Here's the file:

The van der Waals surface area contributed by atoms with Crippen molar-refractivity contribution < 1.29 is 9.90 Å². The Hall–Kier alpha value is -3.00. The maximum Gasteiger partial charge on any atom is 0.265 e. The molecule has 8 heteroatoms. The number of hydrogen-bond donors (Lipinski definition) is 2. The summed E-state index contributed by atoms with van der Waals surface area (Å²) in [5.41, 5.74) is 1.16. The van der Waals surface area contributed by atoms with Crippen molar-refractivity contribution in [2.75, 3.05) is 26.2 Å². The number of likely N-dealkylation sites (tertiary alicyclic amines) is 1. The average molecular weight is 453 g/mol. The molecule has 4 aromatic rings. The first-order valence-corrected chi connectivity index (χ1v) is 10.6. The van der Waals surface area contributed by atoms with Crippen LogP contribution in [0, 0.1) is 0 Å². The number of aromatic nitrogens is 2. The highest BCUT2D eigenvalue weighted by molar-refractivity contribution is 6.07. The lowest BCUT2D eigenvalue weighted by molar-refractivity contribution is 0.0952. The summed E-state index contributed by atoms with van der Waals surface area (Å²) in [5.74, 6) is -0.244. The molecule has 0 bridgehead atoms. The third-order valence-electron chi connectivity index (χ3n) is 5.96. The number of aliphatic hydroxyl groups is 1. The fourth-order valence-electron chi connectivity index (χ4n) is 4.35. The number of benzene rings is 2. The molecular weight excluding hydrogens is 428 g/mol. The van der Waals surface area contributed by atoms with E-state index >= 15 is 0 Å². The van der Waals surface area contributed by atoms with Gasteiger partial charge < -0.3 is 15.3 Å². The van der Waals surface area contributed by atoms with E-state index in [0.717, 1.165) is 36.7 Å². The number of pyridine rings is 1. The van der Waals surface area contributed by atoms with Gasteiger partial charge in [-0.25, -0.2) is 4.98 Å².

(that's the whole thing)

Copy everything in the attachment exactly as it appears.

The van der Waals surface area contributed by atoms with Crippen molar-refractivity contribution < 1.29 is 9.90 Å². The Hall–Kier alpha value is -3.00. The maximum Gasteiger partial charge on any atom is 0.265 e. The molecule has 8 heteroatoms. The number of hydrogen-bond donors (Lipinski definition) is 2. The summed E-state index contributed by atoms with van der Waals surface area (Å²) in [5.41, 5.74) is 1.16. The van der Waals surface area contributed by atoms with Crippen molar-refractivity contribution in [2.75, 3.05) is 26.2 Å². The number of likely N-dealkylation sites (tertiary alicyclic amines) is 1. The average molecular weight is 453 g/mol. The molecule has 4 aromatic rings. The first-order valence-corrected chi connectivity index (χ1v) is 10.6. The van der Waals surface area contributed by atoms with Crippen LogP contribution in [0, 0.1) is 0 Å². The number of aromatic nitrogens is 2. The highest BCUT2D eigenvalue weighted by molar-refractivity contribution is 6.07. The lowest BCUT2D eigenvalue weighted by molar-refractivity contribution is 0.0952. The summed E-state index contributed by atoms with van der Waals surface area (Å²) in [5.74, 6) is -0.244. The molecule has 0 bridgehead atoms. The third-order valence-electron chi connectivity index (χ3n) is 5.96. The number of aliphatic hydroxyl groups is 1. The fourth-order valence-electron chi connectivity index (χ4n) is 4.35. The number of benzene rings is 2. The molecular weight excluding hydrogens is 428 g/mol. The van der Waals surface area contributed by atoms with E-state index >= 15 is 0 Å². The van der Waals surface area contributed by atoms with Gasteiger partial charge < -0.3 is 15.3 Å². The van der Waals surface area contributed by atoms with E-state index in [0.717, 1.165) is 36.7 Å². The number of pyridine rings is 1. The van der Waals surface area contributed by atoms with Gasteiger partial charge in [-0.25, -0.2) is 4.98 Å².